Suspended Endings in Ancient Literature-A Context for the Evaluation of the Ending of Mark's Gospel
Date of Award
Master of Sacred Theology (STM)
Scripture References in this Resource (separated by semi-colons)
Matthew 28:16-20; Mark 16:9-20; Mark 16:1-8; Mark 1:1; Acts 2:29-36; Acts 10:37-38; Mark 9:30-31; Mark 10:32-34; Luke 24:52-53; John 20:30-31; Matthew 24:30; Matthew 26:64; Matthew 16: 13-15; Matthew 16:27; Mark 6:7-11; Matthew 11:1; Mark 6:12-13; Matthew 10:1-7; Acts 12:31; Acts 28:30-31; Acts 1:8; Mark 8:31; Mark 10:32-34; Mark 14:50; Mark 14:66-72; Mark 15:40-41; Mark 15:47;
In response to this second, literary level argumentation, this paper will attempt to provide evidence which will support the view that Mark 16:1-8 can be properly interpreted on the literary level as the ending intended by the author. In addition, in response to the objection that the use of a sudden, unexpected, inconclusive ending (such as 16:8 would be) demonstrates a modern literary device which would be foreign to ancient authors, this paper will consider the endings of other ancient literary works and examine how these endings function in relationship to the narrative as a whole and to the expectations of its readers. From biblical literature, the NT narratives of Matthew and Acts will be considered. From classical secular literature, Homer's Iliad and Virgil's Aeneid will be considered." An attempt will be made to show that these narrative works, like the Gospel of Mark, also have suspended endings, that is, an ending that brings the story to a close when the reader has been led to anticipate a longer, "fuller" story. As we will demonstrate, a suspended ending can merely bring partial closure to a story, all the while leaving it open-ended or, as is the case with the Gospel of Mark, it can be more radically abrupt confusing, or inconclusive, leaving the reader to ponder the more problematic closure." If other ancient works of narrative make use of this literary device, then the contention of Knox that it is only a mark of "modern sophistication" can be shown to be erroneous.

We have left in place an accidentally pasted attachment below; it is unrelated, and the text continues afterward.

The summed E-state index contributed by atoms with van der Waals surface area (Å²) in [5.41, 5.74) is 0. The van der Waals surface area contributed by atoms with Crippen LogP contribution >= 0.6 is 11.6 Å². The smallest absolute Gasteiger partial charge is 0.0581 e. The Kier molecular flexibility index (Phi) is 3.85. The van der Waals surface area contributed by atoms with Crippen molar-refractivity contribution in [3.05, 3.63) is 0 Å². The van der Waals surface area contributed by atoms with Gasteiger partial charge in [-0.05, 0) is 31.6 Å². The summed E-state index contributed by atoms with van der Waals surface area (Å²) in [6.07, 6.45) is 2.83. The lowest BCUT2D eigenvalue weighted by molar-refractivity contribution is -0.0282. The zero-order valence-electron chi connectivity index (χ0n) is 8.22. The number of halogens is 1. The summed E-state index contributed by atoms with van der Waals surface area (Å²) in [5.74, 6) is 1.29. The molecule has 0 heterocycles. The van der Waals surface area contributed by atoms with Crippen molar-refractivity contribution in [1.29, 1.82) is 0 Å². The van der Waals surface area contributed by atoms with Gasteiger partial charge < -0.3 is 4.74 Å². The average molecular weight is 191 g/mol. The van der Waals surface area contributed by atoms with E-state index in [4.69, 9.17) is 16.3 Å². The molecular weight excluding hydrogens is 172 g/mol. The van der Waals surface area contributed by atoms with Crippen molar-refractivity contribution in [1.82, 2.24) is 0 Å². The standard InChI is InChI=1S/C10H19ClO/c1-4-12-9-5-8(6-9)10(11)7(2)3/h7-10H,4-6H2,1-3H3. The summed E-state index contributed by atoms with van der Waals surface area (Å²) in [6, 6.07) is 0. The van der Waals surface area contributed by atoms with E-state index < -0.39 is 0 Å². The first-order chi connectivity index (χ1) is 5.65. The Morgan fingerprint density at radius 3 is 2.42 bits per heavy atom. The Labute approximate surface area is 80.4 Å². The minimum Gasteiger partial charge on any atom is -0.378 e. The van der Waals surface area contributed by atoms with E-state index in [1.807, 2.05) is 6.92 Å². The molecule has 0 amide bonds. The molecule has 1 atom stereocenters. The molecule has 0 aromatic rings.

Lewis, David, "Suspended Endings in Ancient Literature-A Context for the Evaluation of the Ending of Mark's Gospel" (1998). Master of Sacred Theology Seminar Papers. 5.
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